High Rustler Will Rage Again Despite Tragic Weather


Canyons Resort March 2015


It’s official. The season – at least in Utah – is going down as the warmest and driest on record. According to the National Weather Service, temps were consistently 7 to 13 degrees above normal from December to March; and that news comes on top of the reports that our nation’s winter overall was the 19th-warmest in the last 120 years. The irony is that NOAA was calling this back in October yet everyone seems surprised. But despite the tragic news, Utah skiers are ready to party.


The massive party you’ll share with a couple hundred of your fellow passholders takes place atop High Rustler on the final Sunday of the season. It celebrates the “Final Closing Day of Alta.” (Alta closes on April 19 then reopens for one last weekend on April 24, 2015).



Locals skiers aren’t ones to let their favorite resorts close without a bang and so the annual ritual of meeting on High Boy for the last run of the season has been raging since the 1960s when a loyal group of Altaholics made the High Traverse to Rustler for one farewell kiss to winter and some raucous hell raising. The 45-degree pitch drops you quickly into the 1300 vertical-foot run but the point of the ceremony is to wait, and wait, drawing out the day until the last possible moment before making that painfully sweet final run.

Back then, the gang waited until the last Germania chair emptied and those skiers joined up with them. That was around 6 p.m. or so. Now, you might still catch skiers crunching beer cans from the peak at 7:30 p.m. as others make their way to the parking lot. Alta technically closes at 4:30 p.m. but the sign at the top of Collins Lift will post that ski patrol’s going home at 5 p.m., you’re on your own, so be careful. That’s like leaving for the weekend and giving the teenagers the keys to the house, the car and liquor cabinet. Who’d want to leave that party?

More than 200 skiers and snowboarders (who brave the cat track from Snowbird’s Baldy Express to the top of Collins and the High T) dress in crazy costumes and rally for the ridge above Rustler. Coolers, amps, boomboxes, beer, combustibles, fifths of whiskey and vodka, and firecrackers get passed among the crowd.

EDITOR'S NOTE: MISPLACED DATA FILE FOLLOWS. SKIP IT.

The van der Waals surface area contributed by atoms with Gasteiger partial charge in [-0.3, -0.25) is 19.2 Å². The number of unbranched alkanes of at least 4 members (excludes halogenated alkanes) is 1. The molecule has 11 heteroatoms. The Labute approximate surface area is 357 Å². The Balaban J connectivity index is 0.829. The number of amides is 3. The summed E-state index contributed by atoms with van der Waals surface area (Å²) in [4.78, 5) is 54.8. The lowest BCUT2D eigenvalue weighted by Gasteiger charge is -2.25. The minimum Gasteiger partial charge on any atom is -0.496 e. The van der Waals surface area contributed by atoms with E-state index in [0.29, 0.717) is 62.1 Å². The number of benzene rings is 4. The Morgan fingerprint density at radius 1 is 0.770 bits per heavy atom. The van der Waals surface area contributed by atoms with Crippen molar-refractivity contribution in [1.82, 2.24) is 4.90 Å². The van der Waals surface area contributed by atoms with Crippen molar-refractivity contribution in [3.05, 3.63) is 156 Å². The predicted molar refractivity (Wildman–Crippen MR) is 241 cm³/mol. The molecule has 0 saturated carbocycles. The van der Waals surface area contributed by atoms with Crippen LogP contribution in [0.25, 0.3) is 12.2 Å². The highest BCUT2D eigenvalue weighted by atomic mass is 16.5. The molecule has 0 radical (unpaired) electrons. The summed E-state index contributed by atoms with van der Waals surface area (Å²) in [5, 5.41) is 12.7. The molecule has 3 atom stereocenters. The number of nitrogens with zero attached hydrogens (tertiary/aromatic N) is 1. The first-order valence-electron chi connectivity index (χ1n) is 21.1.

A flat spot no bigger than the bed of a pickup truck acts as the podium for the “judges.” If you jump into Rustler too soon, these gatekeepers pound you with harsh words and harsher snowballs. So you wait, and wait; hoping for a sign that it’s time to start the mass exodus from the peak. But it never comes too soon. Everyone has too much fun at the party to want to go home. In past seasons, a giant roar would erupt from the mob and you’d experience a Chinese Downhill, Alta style. Flash turns, hoots, hollers, wipeouts, and apologies made to the wind as skiers continued their nonstop crush to the bottom, rippers barely missing the snowplowing novices who dared the ritual. It wasn’t pretty for anyone as you spent most of the run trying to survive the onslaught of darting, out-of-control bodies. But that was the best part.

These days the core riders may want to hang onto even the tiniest bit winter. We’ll see what happens this April 26. You may have to decide on your own when to leave. Luckily the party continues with live music and the largest ski tailgating event of the season in the Collins parking lot. If you’re anxious for asphalt make sure you sneak through a line in the trees and pop out below where the snowballs can’t reach you. The heavy wet snow is destined to leave a mark both physically and emotionally.



  • Skiers are the best party people. May the rocks and bumps stay covered long enough for you all to make it down!

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